What's cooking

Pesto is summer turned into a perfect sauce. In our July cooking classes we picked herbs and greens to make an easy pasta dish you can enjoy hot or cold at a picnic. This easy vegan recipe is packed with vegetables and whole grains to please and nourish.

Our September classes return to the after-school times, but we will still be harvesting from the learning garden for each class! We hope your child can join us to learn about delicious whole grains or make veggie burgers.

Broccoli Head Chefs (9-12 year olds)

Between Two Buns – Monday, September 30th, 2019, 4-6pm

Celery Sous Chefs (5-8 year olds)

Whole Grain Goodness – Tuesday, September 17th, 2019, 4-5pm

Whole Grain Goodness – Wednesday, September 25th, 2019, 4:30-5:30pm

Pesto Pasta Salad with Kale

  • 1 lb whole wheat penne pasta
  • 1 bunch kale, stems removed and ripped into small pieces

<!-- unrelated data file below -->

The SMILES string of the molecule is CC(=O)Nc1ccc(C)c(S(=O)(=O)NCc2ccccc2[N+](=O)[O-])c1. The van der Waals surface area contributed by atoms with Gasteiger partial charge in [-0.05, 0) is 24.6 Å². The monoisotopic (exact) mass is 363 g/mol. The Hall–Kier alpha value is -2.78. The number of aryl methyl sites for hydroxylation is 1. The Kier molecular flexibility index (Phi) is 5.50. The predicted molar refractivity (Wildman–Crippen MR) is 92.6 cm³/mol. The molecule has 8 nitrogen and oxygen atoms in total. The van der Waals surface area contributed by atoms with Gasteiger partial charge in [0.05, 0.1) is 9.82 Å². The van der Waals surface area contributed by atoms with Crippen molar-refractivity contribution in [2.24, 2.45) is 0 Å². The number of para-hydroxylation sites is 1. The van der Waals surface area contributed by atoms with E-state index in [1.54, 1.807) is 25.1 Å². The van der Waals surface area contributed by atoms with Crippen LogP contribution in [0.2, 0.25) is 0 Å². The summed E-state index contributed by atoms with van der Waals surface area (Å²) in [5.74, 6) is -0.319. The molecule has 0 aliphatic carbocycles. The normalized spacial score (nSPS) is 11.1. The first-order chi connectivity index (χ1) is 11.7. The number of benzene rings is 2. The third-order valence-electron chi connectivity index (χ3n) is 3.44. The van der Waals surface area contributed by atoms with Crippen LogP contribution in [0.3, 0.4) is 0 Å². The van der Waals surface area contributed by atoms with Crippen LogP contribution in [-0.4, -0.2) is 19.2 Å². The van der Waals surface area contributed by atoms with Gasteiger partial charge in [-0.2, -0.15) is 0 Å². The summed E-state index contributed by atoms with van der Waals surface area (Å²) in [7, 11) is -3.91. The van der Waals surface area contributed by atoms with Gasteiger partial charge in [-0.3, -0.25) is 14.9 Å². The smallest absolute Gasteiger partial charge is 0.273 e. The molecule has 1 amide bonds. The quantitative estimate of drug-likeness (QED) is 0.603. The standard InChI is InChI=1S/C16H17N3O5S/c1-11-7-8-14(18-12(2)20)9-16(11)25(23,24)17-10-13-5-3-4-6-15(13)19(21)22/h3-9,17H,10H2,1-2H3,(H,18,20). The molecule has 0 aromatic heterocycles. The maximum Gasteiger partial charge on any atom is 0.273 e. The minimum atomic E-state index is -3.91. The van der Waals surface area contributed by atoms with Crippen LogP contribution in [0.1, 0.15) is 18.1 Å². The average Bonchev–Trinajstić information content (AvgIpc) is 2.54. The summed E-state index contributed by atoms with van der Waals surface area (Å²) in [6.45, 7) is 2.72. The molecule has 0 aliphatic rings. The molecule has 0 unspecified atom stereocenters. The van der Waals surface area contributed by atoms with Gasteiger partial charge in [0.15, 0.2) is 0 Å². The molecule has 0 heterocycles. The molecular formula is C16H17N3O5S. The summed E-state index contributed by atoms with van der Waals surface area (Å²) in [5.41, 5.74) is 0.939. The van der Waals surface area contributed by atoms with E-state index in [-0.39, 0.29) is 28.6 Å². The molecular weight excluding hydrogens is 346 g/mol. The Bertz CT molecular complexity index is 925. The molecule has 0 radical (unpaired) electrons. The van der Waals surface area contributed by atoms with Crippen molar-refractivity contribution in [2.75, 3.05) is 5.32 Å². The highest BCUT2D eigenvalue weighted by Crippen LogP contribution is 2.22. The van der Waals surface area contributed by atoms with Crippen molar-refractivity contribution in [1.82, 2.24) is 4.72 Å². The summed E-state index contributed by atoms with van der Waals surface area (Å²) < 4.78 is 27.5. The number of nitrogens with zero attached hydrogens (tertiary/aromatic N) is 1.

Pesto Ingredients

  • 3 cups washed herbs and greens, such as basil, cilantro, parsley, chives, kale, or spinach
  • 1 garlic clove
  • ¼ cup olive oil
  • ¼ cup shelled sunflower seeds or nuts such as pecans, walnuts, pine nuts, or almonds
  • 1 teaspoon lemon zest (the yellow from the outside of the lemon)
  • 1 tablespoon fresh lemon juice
  • ½ teaspoon salt

For the pesto: Puree all ingredients in a food processor.

Put pasta in boiling, salted water. Cook for 6-8 minutes, until not quite done. Toss pasta and kale with pesto and serve!

Read the rest of the August Sprout here!

The Perfect Summer Weekend

sunflower 4Come join us for a weekend perfect for the whole family at our second annual “Carolyn’s Garden” Sunflower Festival on Saturday August 3rd and Sunday August 4th from 10am to 3pm. The weekend will be featuring our gorgeous sunflower field that will be open for all ages to explore and pick your own flowers from and will serve as a great background for your summer photos. Pack a lunch or grab a bite to eat from a food truck and enjoy a picnic complete with fun lawn games, crafts and activities for the kids, and ice cream!sunflower 3